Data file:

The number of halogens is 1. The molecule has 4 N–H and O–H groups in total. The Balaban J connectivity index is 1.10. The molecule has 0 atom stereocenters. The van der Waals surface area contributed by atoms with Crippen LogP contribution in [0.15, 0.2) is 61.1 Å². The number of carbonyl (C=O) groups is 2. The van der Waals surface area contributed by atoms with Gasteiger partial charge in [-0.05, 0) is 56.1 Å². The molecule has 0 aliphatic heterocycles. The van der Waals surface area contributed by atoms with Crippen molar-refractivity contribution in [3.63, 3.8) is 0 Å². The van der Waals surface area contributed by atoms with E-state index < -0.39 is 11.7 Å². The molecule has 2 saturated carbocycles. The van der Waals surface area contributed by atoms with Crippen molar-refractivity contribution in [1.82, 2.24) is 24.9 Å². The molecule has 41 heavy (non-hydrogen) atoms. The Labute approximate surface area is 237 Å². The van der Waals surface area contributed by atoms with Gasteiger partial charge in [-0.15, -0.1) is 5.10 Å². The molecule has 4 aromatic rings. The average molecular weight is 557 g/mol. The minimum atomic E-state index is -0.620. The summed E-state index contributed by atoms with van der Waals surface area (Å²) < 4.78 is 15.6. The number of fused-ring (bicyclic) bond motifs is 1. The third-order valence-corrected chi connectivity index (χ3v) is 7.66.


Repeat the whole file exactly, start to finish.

The number of halogens is 1. The molecule has 4 N–H and O–H groups in total. The Balaban J connectivity index is 1.10. The molecule has 0 atom stereocenters. The van der Waals surface area contributed by atoms with Crippen LogP contribution in [0.15, 0.2) is 61.1 Å². The number of carbonyl (C=O) groups is 2. The van der Waals surface area contributed by atoms with Gasteiger partial charge in [-0.05, 0) is 56.1 Å². The molecule has 0 aliphatic heterocycles. The van der Waals surface area contributed by atoms with Crippen molar-refractivity contribution in [3.63, 3.8) is 0 Å². The van der Waals surface area contributed by atoms with E-state index < -0.39 is 11.7 Å². The molecule has 2 saturated carbocycles. The van der Waals surface area contributed by atoms with Crippen molar-refractivity contribution in [1.82, 2.24) is 24.9 Å². The molecule has 41 heavy (non-hydrogen) atoms. The Labute approximate surface area is 237 Å². The van der Waals surface area contributed by atoms with Gasteiger partial charge in [-0.15, -0.1) is 5.10 Å². The molecule has 4 aromatic rings. The average molecular weight is 557 g/mol. The minimum atomic E-state index is -0.620. The summed E-state index contributed by atoms with van der Waals surface area (Å²) < 4.78 is 15.6. The number of fused-ring (bicyclic) bond motifs is 1. The third-order valence-corrected chi connectivity index (χ3v) is 7.66.